That's what I tried, and got the wrong answer so I guess that I am setting up the equation wrong.
 
  • #12
Shinster007
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m=mass of electron, 9.1x10^-31 kg
Vf= 7.61x10^6
q= 1.6x10^-19

Those are the numbers I am using
 
  • #13
gneill
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m=mass of electron, 9.1x10^-31 kg
Vf= 7.61x10^6
q= 1.6x10^-19

Those are the numbers I am using

How did you determine Vf? Remember that the electron is undergoing accelerated motion, not constant velocity...
 
  • #14
Shinster007
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Hmmm that is true. I am kinda stumped then
 
  • #15
hms.tech
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How did you get this Velocity ?

I think you have erred in calculating the Final Velocity at x=0.35m
 
  • #16
gneill
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Hmmm that is true. I am kinda stumped then

It's just the usual accelerated motion of a projectile. Use the information given (distance and time) to find the final velocity assuming that a constant acceleration is applied. Hint: you can begin by determining the acceleration.
 
  • #18
Shinster007
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Okay, I will try to figure it out. In the meantime, can you help me with another question?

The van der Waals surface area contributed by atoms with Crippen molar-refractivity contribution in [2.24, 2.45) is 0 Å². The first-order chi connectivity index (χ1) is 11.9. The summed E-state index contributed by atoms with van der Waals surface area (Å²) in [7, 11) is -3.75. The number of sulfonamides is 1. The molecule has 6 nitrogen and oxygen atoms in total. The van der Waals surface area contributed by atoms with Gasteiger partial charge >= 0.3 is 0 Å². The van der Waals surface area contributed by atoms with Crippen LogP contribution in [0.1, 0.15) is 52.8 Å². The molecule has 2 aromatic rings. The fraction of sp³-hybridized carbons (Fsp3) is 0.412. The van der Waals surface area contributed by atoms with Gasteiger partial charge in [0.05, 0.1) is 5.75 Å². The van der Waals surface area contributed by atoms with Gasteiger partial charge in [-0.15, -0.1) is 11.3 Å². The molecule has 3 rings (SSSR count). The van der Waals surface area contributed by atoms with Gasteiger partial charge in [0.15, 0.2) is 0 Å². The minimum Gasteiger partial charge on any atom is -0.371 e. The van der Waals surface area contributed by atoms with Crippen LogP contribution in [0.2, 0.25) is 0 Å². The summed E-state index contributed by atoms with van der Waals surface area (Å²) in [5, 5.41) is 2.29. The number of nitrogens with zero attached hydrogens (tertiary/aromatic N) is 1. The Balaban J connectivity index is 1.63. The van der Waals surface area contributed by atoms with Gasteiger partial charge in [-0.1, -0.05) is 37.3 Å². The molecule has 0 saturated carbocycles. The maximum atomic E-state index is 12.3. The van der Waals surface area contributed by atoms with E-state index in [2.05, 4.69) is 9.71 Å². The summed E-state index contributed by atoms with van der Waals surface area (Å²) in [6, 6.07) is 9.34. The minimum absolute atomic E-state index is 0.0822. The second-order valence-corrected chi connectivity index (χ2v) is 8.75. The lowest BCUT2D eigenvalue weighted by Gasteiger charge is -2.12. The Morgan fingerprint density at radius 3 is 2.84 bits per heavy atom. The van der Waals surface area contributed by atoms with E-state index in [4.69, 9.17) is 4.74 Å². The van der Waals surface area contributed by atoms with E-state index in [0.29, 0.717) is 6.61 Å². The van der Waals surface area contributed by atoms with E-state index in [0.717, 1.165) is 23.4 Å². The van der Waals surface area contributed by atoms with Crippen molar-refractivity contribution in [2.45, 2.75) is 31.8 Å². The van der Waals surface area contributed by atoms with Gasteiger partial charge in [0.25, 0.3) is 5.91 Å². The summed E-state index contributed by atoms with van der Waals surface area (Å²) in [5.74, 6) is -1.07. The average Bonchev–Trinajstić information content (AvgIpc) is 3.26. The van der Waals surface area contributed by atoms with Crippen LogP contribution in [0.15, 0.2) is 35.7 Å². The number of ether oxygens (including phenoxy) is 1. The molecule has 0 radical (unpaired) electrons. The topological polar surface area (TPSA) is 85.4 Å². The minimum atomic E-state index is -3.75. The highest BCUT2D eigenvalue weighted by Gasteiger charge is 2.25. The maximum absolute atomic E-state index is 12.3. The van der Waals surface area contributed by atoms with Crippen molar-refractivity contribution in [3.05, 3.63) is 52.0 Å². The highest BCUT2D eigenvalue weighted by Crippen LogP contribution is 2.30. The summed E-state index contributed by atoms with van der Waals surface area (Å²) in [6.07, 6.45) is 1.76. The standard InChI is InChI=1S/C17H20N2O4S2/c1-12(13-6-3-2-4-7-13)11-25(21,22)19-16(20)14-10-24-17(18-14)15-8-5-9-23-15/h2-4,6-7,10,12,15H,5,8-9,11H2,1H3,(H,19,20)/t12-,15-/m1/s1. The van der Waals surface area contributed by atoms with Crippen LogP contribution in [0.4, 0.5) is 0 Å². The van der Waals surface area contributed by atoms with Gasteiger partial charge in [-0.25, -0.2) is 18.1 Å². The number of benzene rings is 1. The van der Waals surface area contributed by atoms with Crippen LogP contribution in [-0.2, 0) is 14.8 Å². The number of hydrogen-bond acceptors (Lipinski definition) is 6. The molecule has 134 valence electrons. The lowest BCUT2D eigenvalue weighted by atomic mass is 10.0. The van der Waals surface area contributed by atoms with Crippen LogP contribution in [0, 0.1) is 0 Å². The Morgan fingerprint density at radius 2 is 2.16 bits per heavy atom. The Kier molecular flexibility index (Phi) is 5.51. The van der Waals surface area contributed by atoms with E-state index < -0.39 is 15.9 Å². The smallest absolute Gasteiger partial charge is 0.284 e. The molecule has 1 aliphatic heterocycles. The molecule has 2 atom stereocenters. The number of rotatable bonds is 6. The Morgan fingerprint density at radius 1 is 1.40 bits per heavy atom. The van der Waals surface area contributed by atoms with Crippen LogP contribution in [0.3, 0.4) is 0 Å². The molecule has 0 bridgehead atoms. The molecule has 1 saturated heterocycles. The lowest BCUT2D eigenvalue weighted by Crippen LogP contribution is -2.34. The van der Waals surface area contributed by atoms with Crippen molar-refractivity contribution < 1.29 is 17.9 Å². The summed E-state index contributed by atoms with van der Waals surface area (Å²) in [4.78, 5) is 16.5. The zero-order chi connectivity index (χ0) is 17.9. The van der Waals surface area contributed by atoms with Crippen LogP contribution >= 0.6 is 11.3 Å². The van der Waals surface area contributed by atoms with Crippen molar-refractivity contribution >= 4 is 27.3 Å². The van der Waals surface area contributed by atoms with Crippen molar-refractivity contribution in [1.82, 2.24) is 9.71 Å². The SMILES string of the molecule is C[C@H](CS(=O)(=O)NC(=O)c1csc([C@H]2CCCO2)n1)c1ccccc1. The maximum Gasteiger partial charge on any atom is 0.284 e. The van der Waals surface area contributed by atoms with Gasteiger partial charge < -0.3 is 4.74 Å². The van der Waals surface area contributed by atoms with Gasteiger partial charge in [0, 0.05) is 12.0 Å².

The problem is as follows:


In nuclear fission, a nucleus splits roughly in half.

(a) What is the potential 3.50 10-14 m from a fragment that has 50 protons in it?
I calculated this to be 2.05x10^6, which is correct.


(b) What is the potential energy in MeV of a similarly charged fragment at this distance?

I have no idea what this part is asking for; our professor did not go over those units at all and the textbook we are using is very vague on the subject.
 
  • #19
gneill
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Okay, I will try to figure it out. In the meantime, can you help me with another question?


The problem is as follows:


In nuclear fission, a nucleus splits roughly in half.

(a) What is the potential 3.50 10-14 m from a fragment that has 50 protons in it?
I calculated this to be 2.05x10^6, which is correct.


(b) What is the potential energy in MeV of a similarly charged fragment at this distance?

I have no idea what this part is asking for; our professor did not go over those units at all and the textbook we are using is very vague on the subject.

eV stands for 'electron volt'. It's a unit of energy equivalent to the energy gained by a unit electric charge (the magnitude of the charge on the electron) falling through a potential difference of 1 volt. Hence electron volt.

MeV is Mega eV, that is, a million eV.
 
  • #20
Shinster007
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Okay, so how can I go from the volts to ev?
 
  • #21
gneill
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Okay, so how can I go from the volts to ev?

First you'll have to determine the potential energy of the second fragment at the stated location. You know its charge and the potential at the given distance. Convert the resulting energy value (Joules) to eV.